Caroline van Gemert, Emma S McBryde, Isabel Bergeri, Rachel Sacks-Davis, Hassan Vally, Tim Spelman, Brett Sutton, Margaret Hellard. Description of social contacts among student cases of pandemic influenza during the containment phase, Melbourne, Australia, 2009.Western Pac Surveill Response J. 2018 Sep;9(5). doi:10.5365/wpsar.2018.9.5.003
Introduction: Students comprised the majority of early cases of influenza A(H1N1)pdm09 in Melbourne, Australia. Students and school settings were targeted for public health interventions following the emergence of pH1N1. This study was conducted to describe changes in social contacts among the earliest confirmed student cases of pH1N1 in Melbourne, Australia, to inform future pandemic control policy and explore transmission model assumptions.
Methods: A retrospective cross-sectional behavioural study of student cases with laboratory-confirmed pH1N1 between 28 April and 3 June 2009 was conducted in 2009. Demographics, symptom onset dates and detailed information on regular and additional extracurricular activities were collected. Summary measures for activities were calculated, including median group size and median number of close contacts and attendance during the students’ exposure and infectious periods or during school closures. A multivariable model was used to assess associations between rates of participation in extracurricular activities and both school closures and students’ infectious periods.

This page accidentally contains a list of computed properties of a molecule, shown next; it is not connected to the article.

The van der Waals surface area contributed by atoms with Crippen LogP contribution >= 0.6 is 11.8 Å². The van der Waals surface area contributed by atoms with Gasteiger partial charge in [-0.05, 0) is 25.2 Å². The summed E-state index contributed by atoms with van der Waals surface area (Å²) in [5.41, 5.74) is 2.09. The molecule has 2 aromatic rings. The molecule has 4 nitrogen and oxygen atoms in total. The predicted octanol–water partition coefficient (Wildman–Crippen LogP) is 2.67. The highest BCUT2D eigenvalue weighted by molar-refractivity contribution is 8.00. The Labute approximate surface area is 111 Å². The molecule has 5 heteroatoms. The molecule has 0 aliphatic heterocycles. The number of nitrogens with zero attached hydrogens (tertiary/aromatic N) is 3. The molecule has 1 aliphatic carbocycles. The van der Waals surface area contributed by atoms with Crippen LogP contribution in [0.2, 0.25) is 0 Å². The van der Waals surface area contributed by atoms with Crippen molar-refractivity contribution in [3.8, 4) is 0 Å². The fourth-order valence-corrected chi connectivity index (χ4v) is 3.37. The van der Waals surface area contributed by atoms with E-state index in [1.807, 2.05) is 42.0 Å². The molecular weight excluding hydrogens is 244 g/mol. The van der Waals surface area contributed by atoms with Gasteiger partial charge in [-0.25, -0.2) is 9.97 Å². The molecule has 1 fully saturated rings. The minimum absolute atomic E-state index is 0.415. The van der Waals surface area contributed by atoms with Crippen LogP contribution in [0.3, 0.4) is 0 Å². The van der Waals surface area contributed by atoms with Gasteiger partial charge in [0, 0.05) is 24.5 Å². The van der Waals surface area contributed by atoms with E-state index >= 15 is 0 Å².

Results: Among 162 eligible cases, 99 students participated. Students reported social contact in both curricular and extra-curricular activities. Group size and total number of close contacts varied. While participation in activities decreased during the students’ infectious periods and during school closures, social contact was common during periods when isolation was advised and during school closures.
Discussion: This study demonstrates the potential central role of young people in pandemic disease transmission given the level of non-adherence to prevention and control measures. These finding have public health implications for both informing modelling estimates of future pandemics and targeting prevention and control strategies to young people.